- F. Fusetti, H. Von Moeller, D. Houston et al., “Structure of human chitotriosidase: implications for specific inhibitor design and function of mammalian chitinase-like lectins,” Journal of Biological Chemistry, vol. 277, no. 28, pp. 25537–25544, 2002.
- M. Zimmer, N. Vukov, S. Scherer, and M. J. Loessner, “The murein hydrolase of the bacteriophage φ3626 dual lysis system is active against all tested Clostridium perfringens strains,” Applied and Environmental Microbiology, vol. 68, no. 11, pp. 5311–5317, 2002.
- C. M. Ensor, F. W. Holtsberg, J. S. Bomalaski, and M. A. Clark, “Pegylated arginine deiminase (ADI-SS PEG20,000 mw) inhibits human melanomas and hepatocellular carcinomas in vitro and in vivo,” Cancer Research, vol. 62, no. 19, pp. 5443–5450, 2002.
- F. Blain, A. L. Tkalec, Z. Shao et al., “Expression system for high levels of GAG lyase gene expression and study of the hepA upstream region in Flavobacterium heparinum,” Journal of Bacteriology, vol. 184, no. 12, pp. 3242–3252, 2002.
- Genencor International website, http://www.genencor.com/wt/gcor/adv_therapeutics.
- A. L. Demain, “Overproduction of microbial metabolites and enzymes due to alteration of regulation,” Advances in Biochemical Engineering, vol. 1, pp. 113–142, 1971.
- N. Akhter, M. A. Morshed, A. Uddin, F. Begum, and T. Sultan, “Production of pectinase by Aspergillus niger cultured in solid state media,” International Journal of Biosciences, vol. 1, no. 1, pp. 33–42, 2011.
- A. Khan, S. Sahay, and N. Rai, “Production and optimization of Pectinase enzyme using Aspergillus niger strains in Solid State fermentation,” Research in Biotechnology, vol. 3, no. 3, pp. 19–25, 2007.
- S. Sabir, H. N. Bhatti, M. A. Zia, and M. A. Sheikh, “Enhanced production of glucose oxidase using Penicillium notatum and rice polish,” Food Technology and Biotechnology, vol. 45, no. 4, pp. 443–446, 2007.
- M. Padmapriya and B. C. Williams, “Purification and characterization of neutral protease enzyme from Bacillus subtilis,” Journal of Microbiology and Biotechnology Research, vol. 2, no. 4, pp. 612–618.
- S. B. Oyeleke, O. A. Oyewole, and E. C. Egwim, “Production of protease and amylase from Bacillus subtilis and Aspergillus niger using Parkia biglobossa (Africa Locust Beans) as substrate in solid state fermentation,” Advances in Life Sciences, vol. 1, no. 2, pp. 49–53, 2011.
- A. Gram, W. Treffenfeldt, U. Lange, T. McIntyre, and O. Wolf, The Application of Biotechnology to Industrial Sustainability, OECD Publications Service, Paris, France, 2001.
- P. H. Raven, “Presidential address: science, sustainability, and the human prospect,” Science, vol. 297, no. 5583, pp. 954–958, 2002.
- W. C. Clark and N. M. Dickson, “Sustainable science: the emerging research programm,” Proceedings of the National Academy of Sciences of the Unites States of America, vol. 100, pp. 8059–8061, 2003.
- A. Brune and M. Ohkuma, “Role of the termite gut macrobiota in symbiotic digestion,” in Biology of Termites: A Modern Synthesis, D. E. Bignell, Ed., ch 16, 2010.
- P. G. Noone, Z. Zhou, L. M. Silverman, P. S. Jowell, M. R. Knowles, and J. A. Cohn, “Cystic fibrosis gene mutations and pancreatitis risk: relation to epithelial ion transport and trypsin inhibitor gene mutations,” Gastroenterology, vol. 121, no. 6, pp. 1310–1319, 2001.
- H. Guzmán-Maldonado and O. Paredes-López, “Amylolytic enzymes and products derived from starch: a review,” Critical Reviews in Food Science and Nutrition, vol. 35, no. 5, pp. 373–403, 1995.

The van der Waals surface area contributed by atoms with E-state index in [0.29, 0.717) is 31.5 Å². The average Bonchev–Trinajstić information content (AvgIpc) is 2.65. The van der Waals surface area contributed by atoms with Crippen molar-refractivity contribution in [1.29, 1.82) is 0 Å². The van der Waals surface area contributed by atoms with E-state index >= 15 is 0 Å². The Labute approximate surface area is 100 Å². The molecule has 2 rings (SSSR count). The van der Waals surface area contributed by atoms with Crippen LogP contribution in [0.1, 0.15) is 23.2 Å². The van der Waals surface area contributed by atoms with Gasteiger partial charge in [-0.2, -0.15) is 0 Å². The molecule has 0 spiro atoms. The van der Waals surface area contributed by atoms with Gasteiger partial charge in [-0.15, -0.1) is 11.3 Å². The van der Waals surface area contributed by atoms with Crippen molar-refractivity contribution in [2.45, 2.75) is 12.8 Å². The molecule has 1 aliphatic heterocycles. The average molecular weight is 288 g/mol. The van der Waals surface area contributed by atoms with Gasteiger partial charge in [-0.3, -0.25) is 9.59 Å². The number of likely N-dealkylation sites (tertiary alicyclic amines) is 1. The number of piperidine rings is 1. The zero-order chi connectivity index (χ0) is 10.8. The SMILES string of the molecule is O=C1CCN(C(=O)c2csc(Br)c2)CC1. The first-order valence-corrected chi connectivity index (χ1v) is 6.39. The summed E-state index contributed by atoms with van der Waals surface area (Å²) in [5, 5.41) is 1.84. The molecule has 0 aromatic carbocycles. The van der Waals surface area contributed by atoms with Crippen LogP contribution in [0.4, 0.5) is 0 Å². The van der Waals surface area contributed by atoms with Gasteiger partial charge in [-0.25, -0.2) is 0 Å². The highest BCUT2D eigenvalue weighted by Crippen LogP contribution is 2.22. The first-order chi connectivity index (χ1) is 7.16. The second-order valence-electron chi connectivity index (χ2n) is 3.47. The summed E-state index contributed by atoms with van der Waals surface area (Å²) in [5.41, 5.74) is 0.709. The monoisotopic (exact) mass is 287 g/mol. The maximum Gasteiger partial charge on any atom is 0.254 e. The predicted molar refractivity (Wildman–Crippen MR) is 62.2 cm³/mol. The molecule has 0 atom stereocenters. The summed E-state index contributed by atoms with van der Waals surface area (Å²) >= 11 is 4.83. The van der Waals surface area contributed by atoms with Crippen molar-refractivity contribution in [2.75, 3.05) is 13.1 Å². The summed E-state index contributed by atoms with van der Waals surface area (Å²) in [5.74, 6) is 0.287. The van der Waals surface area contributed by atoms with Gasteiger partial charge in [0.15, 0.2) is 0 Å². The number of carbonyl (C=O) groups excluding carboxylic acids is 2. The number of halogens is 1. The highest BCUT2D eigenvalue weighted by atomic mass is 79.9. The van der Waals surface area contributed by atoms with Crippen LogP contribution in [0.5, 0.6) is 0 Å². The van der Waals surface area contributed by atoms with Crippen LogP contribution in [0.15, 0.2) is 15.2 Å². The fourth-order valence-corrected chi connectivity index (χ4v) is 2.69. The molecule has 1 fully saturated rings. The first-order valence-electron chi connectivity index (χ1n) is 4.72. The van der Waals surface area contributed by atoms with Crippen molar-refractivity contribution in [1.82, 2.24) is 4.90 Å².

- J. Aikawa, M. Nishiyama, and T. Beppu, “Protein engineering of the milk-clotting aspartic proteinases,” Scandinavian Journal of Clinical and Laboratory Investigation, vol. 210, pp. 51–58, 1992.
- L. M. Tarantino, “Agency Response Letter GRAS Notice No. GRN 000132,” U.S. Food and Drug Administration, 2003.
- J. Frias, R. Doblado, J. R. Antezana, and C. Vidal-Valverde, “Inositol phosphate degradation by the action of phytase enzyme in legume seeds,” Food Chemistry, vol. 81, no. 2, pp. 233–239, 2003.
- P. S. Suresh, A. Kumar, R. Kumar, and V. P. Singh, “An in silico approach to bioremediation: laccase as a case study,” Journal of Molecular Graphics and Modelling, vol. 26, no. 5, pp. 845–849, 2008.
- H. M. Baganz, S. C. Carfagno, B. Y. Cowan, and E. S. Dillon, “NPH insulin; its comparison with previous insulin regimens,” The American Journal of the Medical Sciences, vol. 222, no. 1, pp. 1–6, 1951.
- Enzymes at work—a brochure, http://www.novozymes.com/en/Pages/default.aspx.
- R. J. Roberts, T. Vincze, J. Posfai, and D. Macelis, “REBASE—enzymes and genes for DNA restriction and modification,” Nucleic Acids Research, vol. 35, no. 1, pp. D269–D270, 2007.
- “Designer enzyme,” http://www.medicalnewstoday.com/articles/101236.php.
- L. L. Looger, M. A. Dwyer, J. J. Smith, and H. W. Hellinga, “Computational design of receptor and sensor proteins with novel functions,” Nature, vol. 423, no. 6936, pp. 185–190, 2003.
- Phenylketonuria: NCBI Genes and Disease, 2007.
- J. William, B. Timothy, and E. Dirk, Andrews' Diseases of the Skin: Clinical Dermatology, Saunders, 10th edition, 2005.
- G. Fuhrmann and J.-C. Leroux, “In vivo fluorescence imaging of exogenous enzyme activity in the gastrointestinal tract,” Proceedings of the National Academy of Sciences of the United States of America, vol. 108, no. 22, pp. 9032–9037, 2011.
- H. H. Jones, “American Conference of Governmental Industrial Hygienists' proposed threshold limit value for noise,” American Industrial Hygiene Association journal, vol. 29, no. 6, pp. 537–540, 1968.
- AISE, Association Internationale de la Savonnerie, de la Détergence et des Produits d'Entretien, Guidelines for the Safe Handling of Enzymes in Detergent Manufacturing, 2002.
- PB 204 118. Report of the ad hoc Committee on Enzyme Detergents. Division of medical Science. National Academy of Science—National Research Council. Enzyme Containing Laundering Compounds and Consumer Health. Supported by the Food and Drug Administration, November 1971.
- HERA—Risk Assessment, http://www.heraproject.com/.
- C. Bindslev-Jensen, P. S. Skov, E. L. Roggen, P. Hvass, and D. S. Brinch, “Investigation on possible allergenicity of 19 different commercial enzymes used in the food industry,” Food and Chemical Toxicology, vol. 44, no. 11, pp. 1909–1915, 2006.